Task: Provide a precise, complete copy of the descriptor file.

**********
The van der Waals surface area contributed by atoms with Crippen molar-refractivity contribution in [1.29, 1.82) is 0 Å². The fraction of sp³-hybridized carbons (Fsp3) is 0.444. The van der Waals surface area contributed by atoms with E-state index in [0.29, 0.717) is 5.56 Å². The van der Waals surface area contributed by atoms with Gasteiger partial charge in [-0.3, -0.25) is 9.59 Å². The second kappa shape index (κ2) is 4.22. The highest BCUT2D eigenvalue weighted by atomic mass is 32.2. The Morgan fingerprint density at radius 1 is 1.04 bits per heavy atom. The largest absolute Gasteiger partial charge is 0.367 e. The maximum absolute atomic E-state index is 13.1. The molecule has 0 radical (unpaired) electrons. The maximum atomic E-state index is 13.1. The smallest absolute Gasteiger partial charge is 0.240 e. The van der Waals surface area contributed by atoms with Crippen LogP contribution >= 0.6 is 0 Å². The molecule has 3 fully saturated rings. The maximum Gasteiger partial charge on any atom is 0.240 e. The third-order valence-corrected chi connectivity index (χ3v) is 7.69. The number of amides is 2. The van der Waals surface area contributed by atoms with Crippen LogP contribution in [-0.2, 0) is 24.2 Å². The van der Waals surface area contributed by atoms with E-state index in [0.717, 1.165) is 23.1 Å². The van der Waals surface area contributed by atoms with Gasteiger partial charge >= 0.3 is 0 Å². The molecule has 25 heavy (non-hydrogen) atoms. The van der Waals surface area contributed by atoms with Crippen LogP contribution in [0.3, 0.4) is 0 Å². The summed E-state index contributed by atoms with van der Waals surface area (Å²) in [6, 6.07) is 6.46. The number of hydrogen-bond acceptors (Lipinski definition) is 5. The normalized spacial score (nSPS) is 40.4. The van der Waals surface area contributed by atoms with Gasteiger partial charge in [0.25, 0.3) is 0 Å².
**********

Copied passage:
The van der Waals surface area contributed by atoms with Crippen molar-refractivity contribution in [1.29, 1.82) is 0 Å². The fraction of sp³-hybridized carbons (Fsp3) is 0.444. The van der Waals surface area contributed by atoms with E-state index in [0.29, 0.717) is 5.56 Å². The van der Waals surface area contributed by atoms with Gasteiger partial charge in [-0.3, -0.25) is 9.59 Å². The second kappa shape index (κ2) is 4.22. The highest BCUT2D eigenvalue weighted by atomic mass is 32.2. The Morgan fingerprint density at radius 1 is 1.04 bits per heavy atom. The largest absolute Gasteiger partial charge is 0.367 e. The maximum absolute atomic E-state index is 13.1. The molecule has 0 radical (unpaired) electrons. The maximum atomic E-state index is 13.1. The smallest absolute Gasteiger partial charge is 0.240 e. The van der Waals surface area contributed by atoms with Crippen LogP contribution >= 0.6 is 0 Å². The molecule has 3 fully saturated rings. The maximum Gasteiger partial charge on any atom is 0.240 e. The third-order valence-corrected chi connectivity index (χ3v) is 7.69. The number of amides is 2. The van der Waals surface area contributed by atoms with Crippen LogP contribution in [-0.2, 0) is 24.2 Å². The van der Waals surface area contributed by atoms with E-state index in [0.717, 1.165) is 23.1 Å². The van der Waals surface area contributed by atoms with Gasteiger partial charge >= 0.3 is 0 Å². The molecule has 25 heavy (non-hydrogen) atoms. The van der Waals surface area contributed by atoms with Crippen LogP contribution in [0.3, 0.4) is 0 Å². The summed E-state index contributed by atoms with van der Waals surface area (Å²) in [6, 6.07) is 6.46. The number of hydrogen-bond acceptors (Lipinski definition) is 5. The normalized spacial score (nSPS) is 40.4. The van der Waals surface area contributed by atoms with Gasteiger partial charge in [0.25, 0.3) is 0 Å².